Gianmarco Raimondo’s first car was a Jeep Grand Cherokee, but he had been sitting in the driver’s seat long before he turned 16.

His father, a doctor and sportscar enthusiast, introduced his 9-year-old son to kart racing after a patient suggested it. The sport, where drivers race souped-up go-karts (these aren’t your amusement park variety), is seen as a gateway to grooming drivers for professional racing. Raimondo says he was hooked after his first race.

These days, Raimondo is a professional driver for Maserati Trofeo. “Maserati is a big name, with a long history and huge reputation. It’s a privilege to race for them,” he said.

At the Virginia International Raceway recently, Raimondo drove a Maserati sponsored by Chase. These are high intensity races, but Raimondo doesn’t seem nervous.

“The car is a comfort zone for me,” he said during a pre-race interview. “All my issues go away when I am in the car. I just think about driving.”

Regardless of who he is racing for or racing against, Raimondo says he treats each competitor the same way. “I respect every driver and expect the same from them,” he said. As for bumping or crashing, he favors an old saying: “What happens on the track stays on the track.”

A lot of preparation goes into being a race car driver, and physical fitness is a big part of the art. “We do a lot of resistance training. And strength training as well. The lighter, the leaner, the better,” he said with a smile.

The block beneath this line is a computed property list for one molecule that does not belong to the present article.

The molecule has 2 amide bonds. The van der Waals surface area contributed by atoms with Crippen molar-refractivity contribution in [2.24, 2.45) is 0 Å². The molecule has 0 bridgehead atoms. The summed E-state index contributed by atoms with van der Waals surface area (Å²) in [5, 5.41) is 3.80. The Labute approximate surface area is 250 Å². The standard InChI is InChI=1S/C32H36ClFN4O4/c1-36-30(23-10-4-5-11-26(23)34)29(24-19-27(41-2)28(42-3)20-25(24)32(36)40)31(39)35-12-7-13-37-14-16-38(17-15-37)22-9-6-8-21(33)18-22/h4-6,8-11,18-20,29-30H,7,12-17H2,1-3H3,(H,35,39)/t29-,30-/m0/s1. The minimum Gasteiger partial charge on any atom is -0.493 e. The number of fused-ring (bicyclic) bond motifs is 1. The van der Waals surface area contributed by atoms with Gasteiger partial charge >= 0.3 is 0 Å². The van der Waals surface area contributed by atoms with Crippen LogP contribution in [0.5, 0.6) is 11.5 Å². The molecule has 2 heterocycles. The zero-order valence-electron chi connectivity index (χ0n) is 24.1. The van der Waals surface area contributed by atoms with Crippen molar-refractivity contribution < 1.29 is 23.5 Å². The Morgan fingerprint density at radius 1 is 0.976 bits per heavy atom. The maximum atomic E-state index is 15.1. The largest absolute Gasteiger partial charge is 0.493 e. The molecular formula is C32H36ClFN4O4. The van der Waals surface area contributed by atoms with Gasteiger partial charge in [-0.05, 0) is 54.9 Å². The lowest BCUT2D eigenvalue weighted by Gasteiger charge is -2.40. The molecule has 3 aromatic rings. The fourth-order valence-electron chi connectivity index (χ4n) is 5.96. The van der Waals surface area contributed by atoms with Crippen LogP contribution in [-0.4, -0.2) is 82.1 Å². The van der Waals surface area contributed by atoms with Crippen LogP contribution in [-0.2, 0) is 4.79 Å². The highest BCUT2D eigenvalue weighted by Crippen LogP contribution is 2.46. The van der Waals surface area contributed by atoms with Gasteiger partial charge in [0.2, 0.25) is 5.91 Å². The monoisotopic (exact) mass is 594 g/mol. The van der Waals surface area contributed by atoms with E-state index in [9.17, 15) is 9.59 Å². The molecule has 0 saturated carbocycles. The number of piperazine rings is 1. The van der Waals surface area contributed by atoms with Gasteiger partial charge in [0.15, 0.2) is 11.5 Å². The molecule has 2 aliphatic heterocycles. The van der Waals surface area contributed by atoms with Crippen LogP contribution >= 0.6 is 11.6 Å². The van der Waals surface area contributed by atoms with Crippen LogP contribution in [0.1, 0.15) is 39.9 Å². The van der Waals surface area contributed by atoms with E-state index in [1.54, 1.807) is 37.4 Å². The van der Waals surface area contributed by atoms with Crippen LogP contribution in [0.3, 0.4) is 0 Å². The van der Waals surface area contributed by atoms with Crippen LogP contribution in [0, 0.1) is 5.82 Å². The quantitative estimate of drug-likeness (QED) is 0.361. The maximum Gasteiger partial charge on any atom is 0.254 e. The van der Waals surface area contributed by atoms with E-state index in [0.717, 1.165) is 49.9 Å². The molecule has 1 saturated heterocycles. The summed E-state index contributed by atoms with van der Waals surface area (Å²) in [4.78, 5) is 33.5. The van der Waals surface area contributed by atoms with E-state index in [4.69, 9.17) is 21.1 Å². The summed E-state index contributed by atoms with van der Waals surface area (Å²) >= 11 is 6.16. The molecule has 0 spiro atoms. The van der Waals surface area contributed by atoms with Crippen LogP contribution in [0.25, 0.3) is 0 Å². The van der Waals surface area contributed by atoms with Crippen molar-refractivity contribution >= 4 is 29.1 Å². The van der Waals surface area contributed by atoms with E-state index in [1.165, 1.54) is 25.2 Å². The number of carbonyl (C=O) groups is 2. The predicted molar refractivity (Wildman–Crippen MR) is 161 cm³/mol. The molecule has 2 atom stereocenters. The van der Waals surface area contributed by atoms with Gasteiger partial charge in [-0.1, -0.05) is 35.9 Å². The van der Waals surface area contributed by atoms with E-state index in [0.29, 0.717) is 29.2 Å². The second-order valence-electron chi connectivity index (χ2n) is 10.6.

It Takes a Village

The driver is the face of a team, but it takes at least a dozen crew members — from the truck driver who hauls the       car to races and the team manager who oversees the day-to-day operations to the mechanics who maintain the             vehicle — to help him reach the checkered flag. For his mechanics, it could be the most simple-sounding thing.       “Tire pressure adjustment is key,” said Raimondo. “Too high of a pressure will make the tire hot, and that isn’t             good.”

Technology also helps him reach the finish line faster. “There are sensors in the car that collect all kinds of data,” he said.

And to familiarize himself with the Virginia track, Raimondo used a simulator to learn where and when to turn.

But he says he doesn’t rely solely on technology. One of his pre-race preparations is to walk or jog the track. “It is a good way to look for where you can or can’t pass,” he said. “It is also a good way to check for bumps, or any imperfections, as well as a way to gauge the angle of the banks.

His advice for those seeking to get into motor sports, or anything for that matter, is simple: “Never give up, trust yourself and stay focused on your goal.”


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